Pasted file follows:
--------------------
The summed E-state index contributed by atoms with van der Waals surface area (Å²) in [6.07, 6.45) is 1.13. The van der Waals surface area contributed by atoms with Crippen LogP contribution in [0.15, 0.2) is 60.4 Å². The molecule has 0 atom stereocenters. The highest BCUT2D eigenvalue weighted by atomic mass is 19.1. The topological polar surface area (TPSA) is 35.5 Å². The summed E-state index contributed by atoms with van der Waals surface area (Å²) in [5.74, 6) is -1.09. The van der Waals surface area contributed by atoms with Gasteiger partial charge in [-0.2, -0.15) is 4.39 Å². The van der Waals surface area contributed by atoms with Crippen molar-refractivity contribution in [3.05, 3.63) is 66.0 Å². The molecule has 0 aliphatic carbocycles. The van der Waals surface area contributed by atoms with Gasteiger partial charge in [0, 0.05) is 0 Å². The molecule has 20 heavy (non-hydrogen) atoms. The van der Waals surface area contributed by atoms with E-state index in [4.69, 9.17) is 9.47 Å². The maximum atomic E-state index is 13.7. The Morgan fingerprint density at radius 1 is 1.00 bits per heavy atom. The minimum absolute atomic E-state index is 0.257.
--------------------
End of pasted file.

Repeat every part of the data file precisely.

The summed E-state index contributed by atoms with van der Waals surface area (Å²) in [6.07, 6.45) is 1.13. The van der Waals surface area contributed by atoms with Crippen LogP contribution in [0.15, 0.2) is 60.4 Å². The molecule has 0 atom stereocenters. The highest BCUT2D eigenvalue weighted by atomic mass is 19.1. The topological polar surface area (TPSA) is 35.5 Å². The summed E-state index contributed by atoms with van der Waals surface area (Å²) in [5.74, 6) is -1.09. The van der Waals surface area contributed by atoms with Gasteiger partial charge in [-0.2, -0.15) is 4.39 Å². The van der Waals surface area contributed by atoms with Crippen molar-refractivity contribution in [3.05, 3.63) is 66.0 Å². The molecule has 0 aliphatic carbocycles. The van der Waals surface area contributed by atoms with Gasteiger partial charge in [0, 0.05) is 0 Å². The molecule has 20 heavy (non-hydrogen) atoms. The van der Waals surface area contributed by atoms with E-state index in [4.69, 9.17) is 9.47 Å². The maximum atomic E-state index is 13.7. The Morgan fingerprint density at radius 1 is 1.00 bits per heavy atom. The minimum absolute atomic E-state index is 0.257.